Don’t get me wrong, at the end of the day HA is still a great topical moisturizing ingredient. It fills out fine wrinkles and gives our skin a more hydrated and radiant appearance. HA  doesn’t clog pores and is highly recommended for oily/combination skin due to its light, water-like texture. But don’t expect your wrinkles to vanish!

Hyaluronic Acid in Injectables

The most effective use for HA is through injections. Dermatologists, doctors, and cosmetic surgeons inject it to remove wrinkles or eliminate skin imperfections. Once injected, it binds with water molecules in your cells, adding volume, which lifts, smooths and plumps the skin. Currently, Juvéderm (Allergan) and Relastyne (both FDA approved) are the most popular (stay tuned for more on injectables in a separate article).

Allergic Reactions

Hyaluronic acid doesn’t cause allergic reactions. However, if mixed with other components it might. The most common side effects include swelling, redness, bruising, and pain at the injection site. Side effects are rare and often associated with the injection itself, or the patient failing to disclose previous treatments. Another common side effect which I’ve experienced myself, is swelling during a strep throat infection. Since HA is made of streptococci, your immune system will attack everything it perceives as an infection including your dermal fillers. Normally, swelling subsides with the infection.

Hyaluronic Acid in Supplements

The suggested oral dose of HA is 100-200 mg per day and it may take two or three weeks for you to notice the effects. There is controversy around HA supplements. HA is a very large molecule – too large, some argue, to be absorbed. Nevertheless, it breaks down in the stomach and enough of it gets in, to signal the production of more HA. However, at the moment, there’s still no concrete evidence as to the effectiveness of HA supplements.

Other uses of Hyaluronic Acid

Hyaluronic Acid improves bone density, strengthens muscles, and reduces arthritis. HA supports eye structures. Surgeons use it for removing cataracts, treating glaucoma, transplanting corneas, repairing detached retinas, and other eye injuries. HA even helps reduce bleeding gums and other gum disease related problems.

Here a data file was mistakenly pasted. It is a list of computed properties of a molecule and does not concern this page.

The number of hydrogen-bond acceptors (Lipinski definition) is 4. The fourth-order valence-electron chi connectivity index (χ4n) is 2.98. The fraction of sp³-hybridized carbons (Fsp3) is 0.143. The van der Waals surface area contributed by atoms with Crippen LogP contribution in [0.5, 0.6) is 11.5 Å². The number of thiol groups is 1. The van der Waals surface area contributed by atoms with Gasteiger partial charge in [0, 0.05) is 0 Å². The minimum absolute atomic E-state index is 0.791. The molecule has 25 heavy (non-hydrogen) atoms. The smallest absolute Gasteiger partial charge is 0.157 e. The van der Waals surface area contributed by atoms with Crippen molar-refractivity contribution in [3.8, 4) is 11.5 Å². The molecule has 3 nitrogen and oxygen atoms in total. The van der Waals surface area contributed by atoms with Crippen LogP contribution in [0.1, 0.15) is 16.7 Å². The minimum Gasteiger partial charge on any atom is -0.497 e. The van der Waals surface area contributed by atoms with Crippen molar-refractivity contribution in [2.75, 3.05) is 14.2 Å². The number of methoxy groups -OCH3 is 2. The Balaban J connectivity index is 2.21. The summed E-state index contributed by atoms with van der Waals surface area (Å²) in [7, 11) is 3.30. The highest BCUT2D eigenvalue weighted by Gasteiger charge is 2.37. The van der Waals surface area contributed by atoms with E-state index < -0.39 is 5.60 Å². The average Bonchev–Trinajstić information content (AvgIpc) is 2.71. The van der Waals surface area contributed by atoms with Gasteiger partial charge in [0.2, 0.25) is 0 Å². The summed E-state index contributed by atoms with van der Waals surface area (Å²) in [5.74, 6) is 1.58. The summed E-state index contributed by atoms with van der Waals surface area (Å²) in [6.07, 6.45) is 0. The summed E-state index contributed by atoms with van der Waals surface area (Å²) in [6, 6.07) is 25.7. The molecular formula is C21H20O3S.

My Beauty Insider says

I love Hyaluronic Acid in any shape or form. I find that injectables make the most difference. If performed by a skillful cosmetic surgeon, they can keep your face wrinkle free and well hydrated. They don’t change your facial expressions like Botox, and they last longer. Unfortunately, the body assimilates and consumes the HA within six months therefore, you need constant treatments to keep wrinkles at bay.

I have combination skin and Hyaluronic Acid based moisturizers are a ‘God send’ for me. My advice is if you are going to pick an HA moisturizer, make sure to check that it contains a good level of HA. I use SkinCeuticals Hydrating B5 Gel and SkinCeuticals Moisturizing Hydrating B5 Mask . Both contain a very high concentration of pure HA.  They don’t leave my skin oily and keep it hydrated during the day. Be mindful though, I wouldn’t suggest using HA moisturizers in a dry climate. If HA can’t draw moisture from the environment, it may actually pull water out of your skin leaving it even dryer.

With regards to supplements, I tried Hyaluronic Acid Supplements for three weeks and didn’t notice much difference in my skin condition. But then again, there could be some long-term benefits so I wouldn’t totally discredit HA supplements. At the end of the day I didn’t feel like they did any harm.

So, is Hyaluronic Acid  really a “Fountain of Youth?” I think it’s safe to say that HA is our friend. Other than that, eat your vegetables, use good moisturizing creams and find a fabulous cosmetic surgeon!